Sibanye-Stillwater approves inflation-linked wage agreements at its US mine

But union protest looms locally over rejected wage offers.
Mine security officials walk underground at one of Sibanye’s gold mines. Image: Mike Hutchings/Reuters

Precious metals producer Sibanye-Stillwater has confirmed an inflation-linked wage agreement for workers at its East Boulder mine in Montana in the United States, effective from February 16 until July 31, 2024.

According to the mining company, the contract covers a broad range of terms including average annual wage increases of 2.5% in 2022, and 3% each in 2023 and 2024.

“In addition to the base increase in 2022, an increase to benefits and incentive [sic] has been agreed, which will result in an effective average increase of 5.4% for 2022 if all safety and quality deliverables are fully met,” the group said in a trading statement.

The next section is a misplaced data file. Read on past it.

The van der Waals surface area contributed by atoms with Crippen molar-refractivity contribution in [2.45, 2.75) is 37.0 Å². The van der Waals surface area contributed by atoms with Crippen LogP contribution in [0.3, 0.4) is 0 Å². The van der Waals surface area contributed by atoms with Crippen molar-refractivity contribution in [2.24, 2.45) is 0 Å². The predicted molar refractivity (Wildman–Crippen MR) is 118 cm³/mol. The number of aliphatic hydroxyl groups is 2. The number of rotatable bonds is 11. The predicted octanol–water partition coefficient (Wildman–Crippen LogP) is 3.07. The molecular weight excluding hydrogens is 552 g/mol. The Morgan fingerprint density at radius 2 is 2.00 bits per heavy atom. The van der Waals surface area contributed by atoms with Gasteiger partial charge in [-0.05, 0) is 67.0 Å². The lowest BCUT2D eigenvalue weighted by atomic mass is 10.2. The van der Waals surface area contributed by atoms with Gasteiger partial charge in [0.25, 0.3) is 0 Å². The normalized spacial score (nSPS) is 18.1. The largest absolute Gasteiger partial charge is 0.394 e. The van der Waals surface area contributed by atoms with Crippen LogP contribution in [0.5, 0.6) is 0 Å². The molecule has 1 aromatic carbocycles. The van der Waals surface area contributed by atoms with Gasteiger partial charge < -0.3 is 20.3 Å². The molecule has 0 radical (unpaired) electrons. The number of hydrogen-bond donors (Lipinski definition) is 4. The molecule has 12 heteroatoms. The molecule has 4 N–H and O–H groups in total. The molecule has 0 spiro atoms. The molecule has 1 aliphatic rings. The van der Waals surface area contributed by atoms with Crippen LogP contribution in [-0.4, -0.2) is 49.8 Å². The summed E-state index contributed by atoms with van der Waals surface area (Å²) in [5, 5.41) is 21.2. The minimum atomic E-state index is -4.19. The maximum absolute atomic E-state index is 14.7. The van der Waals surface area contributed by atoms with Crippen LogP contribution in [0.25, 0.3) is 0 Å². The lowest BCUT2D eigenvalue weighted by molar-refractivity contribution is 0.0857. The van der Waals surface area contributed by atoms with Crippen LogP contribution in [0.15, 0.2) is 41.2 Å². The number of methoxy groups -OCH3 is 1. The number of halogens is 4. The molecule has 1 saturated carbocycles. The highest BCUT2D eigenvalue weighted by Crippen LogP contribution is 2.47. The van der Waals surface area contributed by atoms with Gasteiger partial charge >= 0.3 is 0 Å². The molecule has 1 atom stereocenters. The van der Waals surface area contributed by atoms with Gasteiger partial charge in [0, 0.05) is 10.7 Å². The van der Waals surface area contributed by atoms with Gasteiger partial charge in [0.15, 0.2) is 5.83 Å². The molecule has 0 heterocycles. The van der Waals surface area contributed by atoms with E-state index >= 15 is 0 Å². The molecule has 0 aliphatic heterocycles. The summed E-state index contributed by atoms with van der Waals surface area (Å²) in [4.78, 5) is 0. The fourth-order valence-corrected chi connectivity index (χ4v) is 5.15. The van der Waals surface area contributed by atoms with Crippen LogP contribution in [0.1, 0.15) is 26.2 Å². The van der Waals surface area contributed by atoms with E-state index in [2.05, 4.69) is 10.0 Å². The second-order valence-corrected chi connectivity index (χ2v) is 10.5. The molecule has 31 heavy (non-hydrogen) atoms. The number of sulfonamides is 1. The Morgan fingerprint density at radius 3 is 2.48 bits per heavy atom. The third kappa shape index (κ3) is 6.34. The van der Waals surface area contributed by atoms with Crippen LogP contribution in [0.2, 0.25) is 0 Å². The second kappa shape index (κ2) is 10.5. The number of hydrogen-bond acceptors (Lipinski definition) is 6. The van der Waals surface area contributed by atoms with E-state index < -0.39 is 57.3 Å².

“This settlement amounts to an annual average increase of 3.8% per year for the next three years, which compares favourably with US inflation rates.”

Read: Amplats to sell stake in two mines to rival Sibanye

Neal Froneman, CEO of Sibanye-Stillwater, said: “We are very pleased with the constructive engagement process with the United Steelworkers, which has resulted in a sustainable collective bargaining agreement that takes into account the impact of global inflationary cost pressures on both employees and the East Boulder operation, ensuring an outcome which is favourable for the company, its employees and all stakeholders.”

Meanwhile, members of the National Union of Mineworkers (NUM) who work at Sibanye’s South African gold operations have voted to strike over the company’s wage offer until their demands are met.

The members rejected Sibanye’s offer of a R700 wage increase in each of the next three years and are demanding R1 000 for the same period.

In the rejected proposal, workers would have received increases of 5% for each of the three years. According to the South African Reserve Bank inflation is forecast to average 4.9% in 2022, 4.5% in 2023 and 4.5% in 2024.

The strike has not occurred yet as the unions are still engaged in negotiations with the company.

 NUM spokesperson Livhuwani Mammburu speaks to Fifi Peters about the possible strike action: 

Palesa Mofokeng is a Moneyweb intern.

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